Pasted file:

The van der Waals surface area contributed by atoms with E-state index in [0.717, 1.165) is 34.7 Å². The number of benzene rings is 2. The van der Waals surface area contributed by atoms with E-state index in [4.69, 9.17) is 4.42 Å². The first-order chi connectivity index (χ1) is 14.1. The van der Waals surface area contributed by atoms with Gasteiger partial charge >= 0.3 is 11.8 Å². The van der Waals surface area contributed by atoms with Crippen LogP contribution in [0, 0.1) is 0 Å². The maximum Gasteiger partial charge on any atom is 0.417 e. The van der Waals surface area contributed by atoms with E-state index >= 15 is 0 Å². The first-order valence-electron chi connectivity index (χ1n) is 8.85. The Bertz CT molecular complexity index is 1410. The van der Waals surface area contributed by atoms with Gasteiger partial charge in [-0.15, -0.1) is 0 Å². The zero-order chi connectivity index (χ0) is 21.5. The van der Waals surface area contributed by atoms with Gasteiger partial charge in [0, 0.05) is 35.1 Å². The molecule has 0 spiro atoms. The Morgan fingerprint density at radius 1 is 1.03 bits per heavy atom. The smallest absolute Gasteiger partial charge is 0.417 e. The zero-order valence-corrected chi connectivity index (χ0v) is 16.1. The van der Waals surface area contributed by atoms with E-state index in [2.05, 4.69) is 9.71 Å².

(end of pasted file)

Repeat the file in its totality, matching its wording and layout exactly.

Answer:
The van der Waals surface area contributed by atoms with E-state index in [0.717, 1.165) is 34.7 Å². The number of benzene rings is 2. The van der Waals surface area contributed by atoms with E-state index in [4.69, 9.17) is 4.42 Å². The first-order chi connectivity index (χ1) is 14.1. The van der Waals surface area contributed by atoms with Gasteiger partial charge >= 0.3 is 11.8 Å². The van der Waals surface area contributed by atoms with Crippen LogP contribution in [0, 0.1) is 0 Å². The maximum Gasteiger partial charge on any atom is 0.417 e. The van der Waals surface area contributed by atoms with E-state index >= 15 is 0 Å². The first-order valence-electron chi connectivity index (χ1n) is 8.85. The Bertz CT molecular complexity index is 1410. The van der Waals surface area contributed by atoms with Gasteiger partial charge in [-0.15, -0.1) is 0 Å². The zero-order chi connectivity index (χ0) is 21.5. The van der Waals surface area contributed by atoms with Gasteiger partial charge in [0, 0.05) is 35.1 Å². The molecule has 0 spiro atoms. The Morgan fingerprint density at radius 1 is 1.03 bits per heavy atom. The smallest absolute Gasteiger partial charge is 0.417 e. The zero-order valence-corrected chi connectivity index (χ0v) is 16.1. The van der Waals surface area contributed by atoms with E-state index in [2.05, 4.69) is 9.71 Å².